Another audience member queried whether with robotics and automation becoming more and more mainstream, would it make sense for India to go down the same path, given the high rate of unemployment in the country? Bali agreed that this was a valid point. He called it a Catch-22 situation. “The Indian model has to be different. It has to be customized to India,” he urged. Speaking about programs like ‘Make In India’, he opined that the various political parties needed to set aside difference and agree on it.

When asked about how important were CSR initiatives and whether they actually led to increase in conversions, Bali agreed that there is an absolute link with the kind of trust and faith you built with consumers and what you do for the society. Amroliwala followed this up by asking Bali whether it made financial sense. “In the long run you will be a lot more profitable but maybe in the short term you will not earn as much as your peers. But you have to always take the long term view,” he replied.

In response to another audience question, Bali agreed that the fact that negative news always spreads quickly and social media could be a double edged sword and even used for insidious purposes against the brand. “This will always be a challenge with any new technology. On one hand , you now have a huge canvas opening up for you; on the other hand, it could be misused. As marketers, the only thing we can do is seriously stand against it. It is definitely a challenge,” he said.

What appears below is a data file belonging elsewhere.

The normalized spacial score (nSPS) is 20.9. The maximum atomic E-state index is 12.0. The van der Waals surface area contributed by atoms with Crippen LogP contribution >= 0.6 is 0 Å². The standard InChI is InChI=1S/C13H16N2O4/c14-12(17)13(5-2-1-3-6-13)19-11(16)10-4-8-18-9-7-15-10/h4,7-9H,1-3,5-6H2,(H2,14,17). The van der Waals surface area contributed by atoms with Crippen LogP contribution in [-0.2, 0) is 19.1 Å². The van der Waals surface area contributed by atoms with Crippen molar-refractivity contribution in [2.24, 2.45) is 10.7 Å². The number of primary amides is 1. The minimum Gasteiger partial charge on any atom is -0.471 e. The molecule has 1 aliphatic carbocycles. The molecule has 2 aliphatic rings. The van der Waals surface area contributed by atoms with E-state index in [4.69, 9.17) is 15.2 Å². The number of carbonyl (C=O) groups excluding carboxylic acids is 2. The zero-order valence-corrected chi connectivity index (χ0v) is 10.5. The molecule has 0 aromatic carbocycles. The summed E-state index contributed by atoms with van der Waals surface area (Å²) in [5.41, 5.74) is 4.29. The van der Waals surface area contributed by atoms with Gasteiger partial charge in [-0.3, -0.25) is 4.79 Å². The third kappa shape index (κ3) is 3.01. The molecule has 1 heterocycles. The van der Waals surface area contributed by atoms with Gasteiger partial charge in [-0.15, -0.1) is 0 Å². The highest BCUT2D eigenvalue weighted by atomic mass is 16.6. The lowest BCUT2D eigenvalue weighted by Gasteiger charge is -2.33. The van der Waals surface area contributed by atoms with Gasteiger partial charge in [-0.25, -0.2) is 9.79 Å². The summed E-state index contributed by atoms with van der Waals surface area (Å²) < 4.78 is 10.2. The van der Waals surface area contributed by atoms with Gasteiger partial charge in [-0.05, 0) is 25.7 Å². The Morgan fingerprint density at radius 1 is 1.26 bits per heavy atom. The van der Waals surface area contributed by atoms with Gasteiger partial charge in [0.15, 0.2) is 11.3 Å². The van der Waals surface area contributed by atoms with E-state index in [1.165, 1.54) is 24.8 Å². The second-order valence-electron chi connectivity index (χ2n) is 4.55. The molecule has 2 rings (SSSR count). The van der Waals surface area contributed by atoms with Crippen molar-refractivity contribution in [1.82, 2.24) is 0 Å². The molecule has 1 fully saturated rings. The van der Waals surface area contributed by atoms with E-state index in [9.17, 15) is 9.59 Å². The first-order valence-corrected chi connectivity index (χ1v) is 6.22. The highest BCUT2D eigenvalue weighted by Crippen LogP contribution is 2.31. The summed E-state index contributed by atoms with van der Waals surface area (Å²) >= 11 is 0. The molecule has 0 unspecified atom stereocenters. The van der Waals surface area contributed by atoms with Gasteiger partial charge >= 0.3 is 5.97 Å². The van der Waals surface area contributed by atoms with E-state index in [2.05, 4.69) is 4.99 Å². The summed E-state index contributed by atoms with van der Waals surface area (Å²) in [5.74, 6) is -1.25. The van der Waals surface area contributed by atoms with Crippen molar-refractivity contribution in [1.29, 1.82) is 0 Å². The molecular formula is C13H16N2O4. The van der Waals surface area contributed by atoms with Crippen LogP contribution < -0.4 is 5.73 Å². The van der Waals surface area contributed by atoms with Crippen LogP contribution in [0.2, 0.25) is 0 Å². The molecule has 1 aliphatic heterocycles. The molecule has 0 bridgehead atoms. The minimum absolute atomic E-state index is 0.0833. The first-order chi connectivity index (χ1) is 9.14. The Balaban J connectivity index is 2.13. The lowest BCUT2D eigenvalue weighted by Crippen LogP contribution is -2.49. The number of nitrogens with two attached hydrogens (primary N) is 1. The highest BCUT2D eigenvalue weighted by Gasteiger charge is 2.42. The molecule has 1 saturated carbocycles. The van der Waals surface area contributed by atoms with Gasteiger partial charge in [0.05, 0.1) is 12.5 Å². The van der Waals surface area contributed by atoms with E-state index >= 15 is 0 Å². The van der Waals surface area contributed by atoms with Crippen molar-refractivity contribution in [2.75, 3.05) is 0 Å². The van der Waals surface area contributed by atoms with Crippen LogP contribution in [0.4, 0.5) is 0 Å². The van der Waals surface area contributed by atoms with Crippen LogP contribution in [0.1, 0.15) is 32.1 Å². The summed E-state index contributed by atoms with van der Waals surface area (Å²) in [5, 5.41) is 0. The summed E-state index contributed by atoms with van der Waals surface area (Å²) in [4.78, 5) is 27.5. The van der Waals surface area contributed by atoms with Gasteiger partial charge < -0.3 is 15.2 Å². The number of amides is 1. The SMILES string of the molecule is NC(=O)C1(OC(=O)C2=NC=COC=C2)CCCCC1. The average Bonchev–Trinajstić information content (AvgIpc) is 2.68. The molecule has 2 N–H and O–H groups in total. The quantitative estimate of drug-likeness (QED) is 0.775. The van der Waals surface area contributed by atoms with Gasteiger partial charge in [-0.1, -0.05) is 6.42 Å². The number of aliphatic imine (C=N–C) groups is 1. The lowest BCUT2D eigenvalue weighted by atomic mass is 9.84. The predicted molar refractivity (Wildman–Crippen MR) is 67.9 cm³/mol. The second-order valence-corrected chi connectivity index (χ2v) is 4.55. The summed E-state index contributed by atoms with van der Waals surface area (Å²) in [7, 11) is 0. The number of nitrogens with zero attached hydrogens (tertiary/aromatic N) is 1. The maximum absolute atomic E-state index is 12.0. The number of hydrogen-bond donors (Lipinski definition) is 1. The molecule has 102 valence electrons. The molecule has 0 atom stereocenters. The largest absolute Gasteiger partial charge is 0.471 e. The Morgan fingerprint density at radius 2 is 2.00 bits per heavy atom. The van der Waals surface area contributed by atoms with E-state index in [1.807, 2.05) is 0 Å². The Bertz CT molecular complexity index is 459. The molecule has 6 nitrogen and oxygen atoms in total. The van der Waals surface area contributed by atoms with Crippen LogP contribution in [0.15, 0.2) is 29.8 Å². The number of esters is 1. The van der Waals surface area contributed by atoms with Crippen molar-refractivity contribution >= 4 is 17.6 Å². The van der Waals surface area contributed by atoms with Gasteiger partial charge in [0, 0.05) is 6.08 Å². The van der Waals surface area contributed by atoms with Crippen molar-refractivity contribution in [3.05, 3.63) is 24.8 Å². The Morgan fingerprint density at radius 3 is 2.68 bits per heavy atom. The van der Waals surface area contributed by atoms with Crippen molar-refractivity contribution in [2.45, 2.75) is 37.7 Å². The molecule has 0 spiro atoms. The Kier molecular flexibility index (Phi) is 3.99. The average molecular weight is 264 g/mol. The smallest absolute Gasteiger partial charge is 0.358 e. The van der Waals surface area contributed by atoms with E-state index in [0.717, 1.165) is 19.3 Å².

Amroliwala’s next question was about how difficult it has become to maintain brand loyalty. “Has the advent of new technology and communication changed the concept of brand loyalty,” was what was asked to Bali, to which he replied that people who have been loyal for years will not change just on a whim. “But there are limits to loyalty. If you do not listen to your consumer and if there is a better proposition available for them then you might lose them,” he said.

“The voice of the customer has become so real-time that the organization that does not listen to this changing voice will die out,” opined Bali.

Speaking on experiential marketing, Bali said that Volvo did a lot of experiential marketing. In fact, even earlier he had pointed out that the company frequently sets up experience zones to get people to get a feel of the new auto technologies and features. “For me a brand equals product x values x emotional connect. The emotive connect is very important. The basic fundamentals of marketing do not change. These are Be relevant, Be different and Have a proposition,” he said.

He also opined that professional consumers or prosumers are very important. According to him they can bring a lot of knowledge to the brand as well as a lot of values to the table.

Tags Matthew Amroliwala Kamal Bali Volvo Global Brand Building